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Universal-MigrationHRlaw-PG-no-6-Publications-PractitionersGuide-2014-eng

Universal-MigrationHRlaw-PG-no-6-Publications-PractitionersGuide-2014-eng

214 | PRACTITIONERS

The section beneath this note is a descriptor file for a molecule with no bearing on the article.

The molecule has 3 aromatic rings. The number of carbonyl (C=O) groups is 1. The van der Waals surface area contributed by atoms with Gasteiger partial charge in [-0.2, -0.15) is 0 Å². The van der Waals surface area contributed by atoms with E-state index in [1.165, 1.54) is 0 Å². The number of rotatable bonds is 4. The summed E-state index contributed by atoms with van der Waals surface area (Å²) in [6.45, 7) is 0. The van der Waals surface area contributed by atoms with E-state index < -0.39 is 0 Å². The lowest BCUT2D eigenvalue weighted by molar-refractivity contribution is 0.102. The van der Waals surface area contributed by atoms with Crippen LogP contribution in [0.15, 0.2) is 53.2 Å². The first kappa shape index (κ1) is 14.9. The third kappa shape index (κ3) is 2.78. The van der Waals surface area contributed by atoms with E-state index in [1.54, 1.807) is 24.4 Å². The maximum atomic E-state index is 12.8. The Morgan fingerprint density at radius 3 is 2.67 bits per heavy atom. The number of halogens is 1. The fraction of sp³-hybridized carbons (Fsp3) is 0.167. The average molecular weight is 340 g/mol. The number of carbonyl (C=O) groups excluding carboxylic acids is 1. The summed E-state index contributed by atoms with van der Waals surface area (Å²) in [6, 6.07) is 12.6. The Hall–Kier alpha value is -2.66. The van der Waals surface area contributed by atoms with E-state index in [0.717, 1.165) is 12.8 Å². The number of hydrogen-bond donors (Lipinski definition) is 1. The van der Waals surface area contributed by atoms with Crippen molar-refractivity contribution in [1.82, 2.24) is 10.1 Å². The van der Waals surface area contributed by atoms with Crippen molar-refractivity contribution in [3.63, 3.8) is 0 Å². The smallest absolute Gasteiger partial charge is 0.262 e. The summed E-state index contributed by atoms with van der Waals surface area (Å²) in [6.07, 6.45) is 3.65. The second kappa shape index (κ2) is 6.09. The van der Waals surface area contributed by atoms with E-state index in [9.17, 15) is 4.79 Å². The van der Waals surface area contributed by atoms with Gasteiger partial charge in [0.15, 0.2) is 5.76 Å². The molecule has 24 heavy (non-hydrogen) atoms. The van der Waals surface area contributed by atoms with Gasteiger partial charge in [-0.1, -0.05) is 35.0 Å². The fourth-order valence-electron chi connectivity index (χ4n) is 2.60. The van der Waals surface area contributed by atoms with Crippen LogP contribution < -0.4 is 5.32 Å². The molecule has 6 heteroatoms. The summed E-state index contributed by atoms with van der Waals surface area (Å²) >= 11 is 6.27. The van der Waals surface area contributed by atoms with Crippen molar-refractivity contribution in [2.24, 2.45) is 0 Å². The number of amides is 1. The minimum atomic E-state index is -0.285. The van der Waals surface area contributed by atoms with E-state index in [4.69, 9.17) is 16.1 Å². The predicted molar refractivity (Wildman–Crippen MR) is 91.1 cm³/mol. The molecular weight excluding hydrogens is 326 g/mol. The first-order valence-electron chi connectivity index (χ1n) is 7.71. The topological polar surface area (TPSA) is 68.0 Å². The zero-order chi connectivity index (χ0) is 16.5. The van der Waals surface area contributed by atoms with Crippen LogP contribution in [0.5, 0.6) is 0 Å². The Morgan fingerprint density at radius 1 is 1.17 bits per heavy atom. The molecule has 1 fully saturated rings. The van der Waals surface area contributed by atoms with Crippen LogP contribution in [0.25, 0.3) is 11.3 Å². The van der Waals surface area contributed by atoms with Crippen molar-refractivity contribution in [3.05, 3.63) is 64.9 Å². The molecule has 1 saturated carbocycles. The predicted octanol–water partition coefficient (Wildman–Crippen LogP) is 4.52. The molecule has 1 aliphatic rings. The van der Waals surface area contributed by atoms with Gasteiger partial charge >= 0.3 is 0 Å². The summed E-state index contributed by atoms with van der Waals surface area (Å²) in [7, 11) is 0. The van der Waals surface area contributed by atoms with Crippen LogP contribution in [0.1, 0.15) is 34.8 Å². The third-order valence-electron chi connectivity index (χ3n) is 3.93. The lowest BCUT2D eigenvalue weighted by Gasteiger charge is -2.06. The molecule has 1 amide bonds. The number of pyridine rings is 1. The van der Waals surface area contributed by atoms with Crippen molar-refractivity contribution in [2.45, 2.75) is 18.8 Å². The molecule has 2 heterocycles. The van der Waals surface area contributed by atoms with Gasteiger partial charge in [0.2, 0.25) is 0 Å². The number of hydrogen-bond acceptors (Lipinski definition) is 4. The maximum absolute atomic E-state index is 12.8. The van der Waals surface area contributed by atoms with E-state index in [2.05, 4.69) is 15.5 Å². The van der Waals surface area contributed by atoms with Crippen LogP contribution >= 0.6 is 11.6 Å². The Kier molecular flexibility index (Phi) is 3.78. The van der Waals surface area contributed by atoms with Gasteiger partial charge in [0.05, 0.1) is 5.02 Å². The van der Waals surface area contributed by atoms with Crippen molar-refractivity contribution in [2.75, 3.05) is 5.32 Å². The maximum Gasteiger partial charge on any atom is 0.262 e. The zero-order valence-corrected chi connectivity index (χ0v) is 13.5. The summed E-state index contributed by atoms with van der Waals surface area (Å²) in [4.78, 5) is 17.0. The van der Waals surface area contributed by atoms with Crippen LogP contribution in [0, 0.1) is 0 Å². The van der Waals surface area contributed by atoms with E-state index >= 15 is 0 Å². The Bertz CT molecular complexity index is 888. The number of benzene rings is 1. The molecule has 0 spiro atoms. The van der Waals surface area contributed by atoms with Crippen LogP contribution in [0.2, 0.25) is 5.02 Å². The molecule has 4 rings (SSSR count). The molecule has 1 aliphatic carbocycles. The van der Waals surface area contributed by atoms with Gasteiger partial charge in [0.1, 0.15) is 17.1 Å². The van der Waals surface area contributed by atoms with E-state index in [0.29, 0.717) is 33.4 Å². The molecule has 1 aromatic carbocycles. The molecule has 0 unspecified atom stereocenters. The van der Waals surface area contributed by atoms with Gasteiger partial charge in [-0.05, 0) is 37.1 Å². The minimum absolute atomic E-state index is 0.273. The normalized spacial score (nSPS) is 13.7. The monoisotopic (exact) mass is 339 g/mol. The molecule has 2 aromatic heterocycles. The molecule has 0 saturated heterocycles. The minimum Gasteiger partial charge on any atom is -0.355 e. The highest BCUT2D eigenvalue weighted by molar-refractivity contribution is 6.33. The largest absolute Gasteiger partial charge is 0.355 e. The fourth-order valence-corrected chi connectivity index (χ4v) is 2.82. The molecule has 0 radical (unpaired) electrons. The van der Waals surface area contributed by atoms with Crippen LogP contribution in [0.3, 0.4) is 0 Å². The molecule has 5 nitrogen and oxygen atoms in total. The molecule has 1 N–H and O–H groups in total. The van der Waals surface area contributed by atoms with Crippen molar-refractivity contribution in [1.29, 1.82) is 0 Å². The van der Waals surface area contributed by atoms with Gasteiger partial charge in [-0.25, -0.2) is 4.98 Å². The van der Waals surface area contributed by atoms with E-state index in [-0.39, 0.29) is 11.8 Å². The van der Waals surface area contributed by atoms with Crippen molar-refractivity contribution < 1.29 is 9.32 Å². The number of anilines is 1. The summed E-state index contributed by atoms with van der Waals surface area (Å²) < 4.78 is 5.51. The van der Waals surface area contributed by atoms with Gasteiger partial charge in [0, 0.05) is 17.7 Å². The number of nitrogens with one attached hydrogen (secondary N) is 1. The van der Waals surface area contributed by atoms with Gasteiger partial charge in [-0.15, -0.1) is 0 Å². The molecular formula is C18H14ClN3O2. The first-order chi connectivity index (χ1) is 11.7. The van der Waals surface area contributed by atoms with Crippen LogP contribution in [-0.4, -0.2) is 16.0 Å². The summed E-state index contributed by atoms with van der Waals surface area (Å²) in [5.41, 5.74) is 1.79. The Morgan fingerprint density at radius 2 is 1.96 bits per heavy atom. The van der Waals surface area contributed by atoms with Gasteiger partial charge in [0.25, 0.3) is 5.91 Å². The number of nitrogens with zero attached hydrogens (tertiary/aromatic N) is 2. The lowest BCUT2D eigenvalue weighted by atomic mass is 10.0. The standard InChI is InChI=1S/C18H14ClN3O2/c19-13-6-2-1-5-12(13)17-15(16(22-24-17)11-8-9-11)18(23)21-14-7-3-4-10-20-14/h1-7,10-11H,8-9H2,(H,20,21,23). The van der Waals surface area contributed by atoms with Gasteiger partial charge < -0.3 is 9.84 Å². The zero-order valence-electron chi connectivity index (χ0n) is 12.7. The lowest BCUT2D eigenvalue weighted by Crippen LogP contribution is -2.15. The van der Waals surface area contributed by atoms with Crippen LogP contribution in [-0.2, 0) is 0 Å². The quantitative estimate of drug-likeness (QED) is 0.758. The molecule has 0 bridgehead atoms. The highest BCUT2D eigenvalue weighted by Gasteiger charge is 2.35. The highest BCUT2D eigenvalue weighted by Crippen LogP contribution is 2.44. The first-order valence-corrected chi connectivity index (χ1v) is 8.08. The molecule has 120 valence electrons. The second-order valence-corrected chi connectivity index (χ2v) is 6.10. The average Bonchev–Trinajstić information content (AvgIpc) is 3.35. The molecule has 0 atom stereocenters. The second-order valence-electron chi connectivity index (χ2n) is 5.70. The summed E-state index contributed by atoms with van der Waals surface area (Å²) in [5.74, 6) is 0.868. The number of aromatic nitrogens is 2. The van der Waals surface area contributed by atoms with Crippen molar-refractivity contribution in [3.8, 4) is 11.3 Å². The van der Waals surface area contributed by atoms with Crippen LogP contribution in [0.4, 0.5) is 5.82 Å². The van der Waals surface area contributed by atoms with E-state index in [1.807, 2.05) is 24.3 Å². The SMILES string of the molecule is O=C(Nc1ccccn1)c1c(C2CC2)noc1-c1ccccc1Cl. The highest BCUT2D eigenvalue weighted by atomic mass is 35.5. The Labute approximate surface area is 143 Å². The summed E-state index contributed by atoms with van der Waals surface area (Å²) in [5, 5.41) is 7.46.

214 | PRACTITIONERS GUIDE No. 6judicially. 815 The principle that the information must be provided in aform that is accessible, may require, in the case of migrants, that it betranslated. 816Reasons for detention must be provided promptly. Although whetherinformation is conveyed sufficiently promptly will depend on the individualcircumstances of each case, they should in general be providedwithin hours of detention. 817 The right to be provided with reasons fordetention has been found to have been violated, for example, wherereasons were provided only after 76 hours. 818 It is not essential howeverthat the information be provided at the very moment in which someoneis taken into detention. 819A “bare indication of the legal basis” for the detention is not sufficient;in addition, there must also be some indication of the factual basis forthe detention. 820 The responsibility of the State to inform the detaineeof the grounds for detention is not discharged where the detainee hasmanaged to infer from the circumstances or various sources, the basisfor the detention. In such circumstances, there remains an obligationon the State to provide the information. 821For asylum seekers who are subject to accelerated asylum procedures,and who are detained pending expulsion in accordance with those procedures,the right to reasons for detention applies without qualification. Ata regional European level, this right is affirmed in the Council of EuropeGuidelines on Human Rights Protection in the Context of AcceleratedAsylum Procedures, Guideline XI.5 of which states that “[d]etained asylumseekers shall be informed promptly, in a language which they understand,of the legal and factual reasons for their detention, and theavailable remedies.”815 Abdolkhani and Karimnia v. Turkey, ECtHR, op. cit., fn. 627, paras. 136–137; Shamayev andOthers v. Georgia and Russia, ECtHR, op. cit., fn. 434, paras. 413–414. See, Yvon Neptunev. Haiti, IACtHR, op. cit., fn. 624, paras. 106–107; Vélez Loor v. Panama, IACtHR, op. cit.,fn. 536, para. 116.816 Body of Principles for the Protection of all persons deprived of their liberty, Principle 14:a person who does not adequately speak the language used by the authorities, is entitled toreceive this information in a language he understands. See also, Rahimi v. Greece, ECtHR,op. cit., fn. 703, para. 120, where the information sheet on remedies was in Arabic when theapplicant spoke only Farsi. The Court found that this led to a violation of the right to habeascorpus under Article 5.4 ECHR.817 Shamayev and Others v. Georgia and Russia, ECtHR, op. cit., fn. 434, paras. 413–416; Fox,Campbell and Hartely v. United Kingdom, ECtHR, Applications Nos. 12244/86; 12245/86;12383/86, Judgment of 30 August 1990, para. 42; Kerr v. United Kingdom, ECtHR, ApplicationNo. 40451/98, Admissibility Decision, 7 December 1999.818 Saadi v. United Kingdom, ECtHR, op. cit., fn. 625, paras. 81–85.819 Shamayev and Others v. Georgia and Russia, ECtHR, op. cit., fn. 434, paras. 413–416.820 Fox, Campbell and Hartley v. United Kingdom, ECtHR, op. cit., fn. 817, para. 41; Vélez Loorv. Panama, IACtHR, op. cit., fn. 536, para. 116.821 Shamayev and Others v. Georgia and Russia, ECtHR, op. cit., fn. 434, para. 425.